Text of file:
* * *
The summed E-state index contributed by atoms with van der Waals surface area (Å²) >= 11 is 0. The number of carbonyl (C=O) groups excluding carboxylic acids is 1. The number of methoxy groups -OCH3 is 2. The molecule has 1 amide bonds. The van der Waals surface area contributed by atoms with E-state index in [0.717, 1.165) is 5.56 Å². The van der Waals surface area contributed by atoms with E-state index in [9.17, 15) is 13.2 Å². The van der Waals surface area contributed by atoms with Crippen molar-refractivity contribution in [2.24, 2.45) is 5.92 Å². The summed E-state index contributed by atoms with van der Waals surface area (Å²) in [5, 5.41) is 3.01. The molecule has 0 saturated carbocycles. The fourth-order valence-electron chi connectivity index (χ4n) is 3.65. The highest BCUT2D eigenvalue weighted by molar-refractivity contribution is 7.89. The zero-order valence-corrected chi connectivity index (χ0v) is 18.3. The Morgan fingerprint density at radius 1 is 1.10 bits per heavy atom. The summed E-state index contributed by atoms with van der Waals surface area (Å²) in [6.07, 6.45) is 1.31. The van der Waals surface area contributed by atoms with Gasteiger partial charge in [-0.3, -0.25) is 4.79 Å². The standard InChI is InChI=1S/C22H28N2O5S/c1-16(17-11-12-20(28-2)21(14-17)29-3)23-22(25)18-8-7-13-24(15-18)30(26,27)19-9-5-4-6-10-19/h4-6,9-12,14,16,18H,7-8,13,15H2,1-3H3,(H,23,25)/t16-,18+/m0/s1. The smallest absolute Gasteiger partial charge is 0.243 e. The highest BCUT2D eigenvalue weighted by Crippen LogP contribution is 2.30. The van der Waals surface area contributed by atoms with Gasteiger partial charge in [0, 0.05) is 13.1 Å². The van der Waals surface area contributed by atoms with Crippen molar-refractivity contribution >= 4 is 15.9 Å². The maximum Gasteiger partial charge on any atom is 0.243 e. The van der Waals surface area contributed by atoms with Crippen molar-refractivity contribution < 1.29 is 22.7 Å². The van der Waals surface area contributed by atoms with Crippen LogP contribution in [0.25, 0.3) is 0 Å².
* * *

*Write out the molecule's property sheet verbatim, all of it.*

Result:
The summed E-state index contributed by atoms with van der Waals surface area (Å²) >= 11 is 0. The number of carbonyl (C=O) groups excluding carboxylic acids is 1. The number of methoxy groups -OCH3 is 2. The molecule has 1 amide bonds. The van der Waals surface area contributed by atoms with E-state index in [0.717, 1.165) is 5.56 Å². The van der Waals surface area contributed by atoms with E-state index in [9.17, 15) is 13.2 Å². The van der Waals surface area contributed by atoms with Crippen molar-refractivity contribution in [2.24, 2.45) is 5.92 Å². The summed E-state index contributed by atoms with van der Waals surface area (Å²) in [5, 5.41) is 3.01. The molecule has 0 saturated carbocycles. The fourth-order valence-electron chi connectivity index (χ4n) is 3.65. The highest BCUT2D eigenvalue weighted by molar-refractivity contribution is 7.89. The zero-order valence-corrected chi connectivity index (χ0v) is 18.3. The Morgan fingerprint density at radius 1 is 1.10 bits per heavy atom. The summed E-state index contributed by atoms with van der Waals surface area (Å²) in [6.07, 6.45) is 1.31. The van der Waals surface area contributed by atoms with Gasteiger partial charge in [-0.3, -0.25) is 4.79 Å². The standard InChI is InChI=1S/C22H28N2O5S/c1-16(17-11-12-20(28-2)21(14-17)29-3)23-22(25)18-8-7-13-24(15-18)30(26,27)19-9-5-4-6-10-19/h4-6,9-12,14,16,18H,7-8,13,15H2,1-3H3,(H,23,25)/t16-,18+/m0/s1. The smallest absolute Gasteiger partial charge is 0.243 e. The highest BCUT2D eigenvalue weighted by Crippen LogP contribution is 2.30. The van der Waals surface area contributed by atoms with Gasteiger partial charge in [0, 0.05) is 13.1 Å². The van der Waals surface area contributed by atoms with Crippen molar-refractivity contribution >= 4 is 15.9 Å². The maximum Gasteiger partial charge on any atom is 0.243 e. The van der Waals surface area contributed by atoms with Crippen molar-refractivity contribution < 1.29 is 22.7 Å². The van der Waals surface area contributed by atoms with Crippen LogP contribution in [0.25, 0.3) is 0 Å².